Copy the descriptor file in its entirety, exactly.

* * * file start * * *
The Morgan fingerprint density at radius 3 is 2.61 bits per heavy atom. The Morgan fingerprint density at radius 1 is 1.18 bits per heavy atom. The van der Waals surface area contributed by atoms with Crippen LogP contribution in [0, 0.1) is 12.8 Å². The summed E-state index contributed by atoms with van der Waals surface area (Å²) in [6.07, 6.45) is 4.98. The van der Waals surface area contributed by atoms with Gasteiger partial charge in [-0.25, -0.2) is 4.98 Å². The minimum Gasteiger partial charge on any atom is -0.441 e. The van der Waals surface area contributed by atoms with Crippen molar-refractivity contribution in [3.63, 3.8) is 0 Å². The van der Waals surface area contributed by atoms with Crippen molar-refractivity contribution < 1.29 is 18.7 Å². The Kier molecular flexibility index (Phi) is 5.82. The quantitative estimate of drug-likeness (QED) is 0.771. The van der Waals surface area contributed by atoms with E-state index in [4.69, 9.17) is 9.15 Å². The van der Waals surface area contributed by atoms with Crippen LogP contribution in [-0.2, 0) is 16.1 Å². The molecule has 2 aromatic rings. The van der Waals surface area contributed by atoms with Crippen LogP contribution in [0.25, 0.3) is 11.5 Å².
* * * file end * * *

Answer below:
The Morgan fingerprint density at radius 3 is 2.61 bits per heavy atom. The Morgan fingerprint density at radius 1 is 1.18 bits per heavy atom. The van der Waals surface area contributed by atoms with Crippen LogP contribution in [0, 0.1) is 12.8 Å². The summed E-state index contributed by atoms with van der Waals surface area (Å²) in [6.07, 6.45) is 4.98. The van der Waals surface area contributed by atoms with Gasteiger partial charge in [-0.25, -0.2) is 4.98 Å². The minimum Gasteiger partial charge on any atom is -0.441 e. The van der Waals surface area contributed by atoms with Crippen molar-refractivity contribution in [3.63, 3.8) is 0 Å². The van der Waals surface area contributed by atoms with Crippen molar-refractivity contribution < 1.29 is 18.7 Å². The Kier molecular flexibility index (Phi) is 5.82. The quantitative estimate of drug-likeness (QED) is 0.771. The van der Waals surface area contributed by atoms with E-state index in [4.69, 9.17) is 9.15 Å². The van der Waals surface area contributed by atoms with Crippen LogP contribution in [-0.2, 0) is 16.1 Å². The molecule has 2 aromatic rings. The van der Waals surface area contributed by atoms with Crippen LogP contribution in [0.25, 0.3) is 11.5 Å².